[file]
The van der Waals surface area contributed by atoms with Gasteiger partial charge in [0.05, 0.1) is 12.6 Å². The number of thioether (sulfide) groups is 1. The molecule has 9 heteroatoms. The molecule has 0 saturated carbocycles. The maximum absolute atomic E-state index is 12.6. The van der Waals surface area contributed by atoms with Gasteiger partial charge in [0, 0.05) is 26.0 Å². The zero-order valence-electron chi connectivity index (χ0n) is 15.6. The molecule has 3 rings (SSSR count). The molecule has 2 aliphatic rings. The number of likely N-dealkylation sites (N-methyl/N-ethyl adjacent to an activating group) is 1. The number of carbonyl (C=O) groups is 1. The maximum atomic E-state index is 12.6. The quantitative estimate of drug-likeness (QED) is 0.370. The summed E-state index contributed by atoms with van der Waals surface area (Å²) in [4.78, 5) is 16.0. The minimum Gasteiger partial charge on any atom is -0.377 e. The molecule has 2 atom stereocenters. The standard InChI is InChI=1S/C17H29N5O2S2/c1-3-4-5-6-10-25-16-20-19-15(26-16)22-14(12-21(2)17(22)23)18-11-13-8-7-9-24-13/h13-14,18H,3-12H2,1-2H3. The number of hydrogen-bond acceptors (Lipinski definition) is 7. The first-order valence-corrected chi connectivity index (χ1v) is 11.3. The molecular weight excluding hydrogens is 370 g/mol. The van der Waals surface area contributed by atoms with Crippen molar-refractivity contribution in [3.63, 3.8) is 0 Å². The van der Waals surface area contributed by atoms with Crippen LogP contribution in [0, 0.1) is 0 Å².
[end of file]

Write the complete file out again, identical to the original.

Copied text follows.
The van der Waals surface area contributed by atoms with Gasteiger partial charge in [0.05, 0.1) is 12.6 Å². The number of thioether (sulfide) groups is 1. The molecule has 9 heteroatoms. The molecule has 0 saturated carbocycles. The maximum absolute atomic E-state index is 12.6. The van der Waals surface area contributed by atoms with Gasteiger partial charge in [0, 0.05) is 26.0 Å². The zero-order valence-electron chi connectivity index (χ0n) is 15.6. The molecule has 3 rings (SSSR count). The molecule has 2 aliphatic rings. The number of likely N-dealkylation sites (N-methyl/N-ethyl adjacent to an activating group) is 1. The number of carbonyl (C=O) groups is 1. The maximum atomic E-state index is 12.6. The quantitative estimate of drug-likeness (QED) is 0.370. The summed E-state index contributed by atoms with van der Waals surface area (Å²) in [4.78, 5) is 16.0. The minimum Gasteiger partial charge on any atom is -0.377 e. The molecule has 2 atom stereocenters. The standard InChI is InChI=1S/C17H29N5O2S2/c1-3-4-5-6-10-25-16-20-19-15(26-16)22-14(12-21(2)17(22)23)18-11-13-8-7-9-24-13/h13-14,18H,3-12H2,1-2H3. The number of hydrogen-bond acceptors (Lipinski definition) is 7. The first-order valence-corrected chi connectivity index (χ1v) is 11.3. The molecular weight excluding hydrogens is 370 g/mol. The van der Waals surface area contributed by atoms with Crippen molar-refractivity contribution in [3.63, 3.8) is 0 Å². The van der Waals surface area contributed by atoms with Crippen LogP contribution in [0, 0.1) is 0 Å².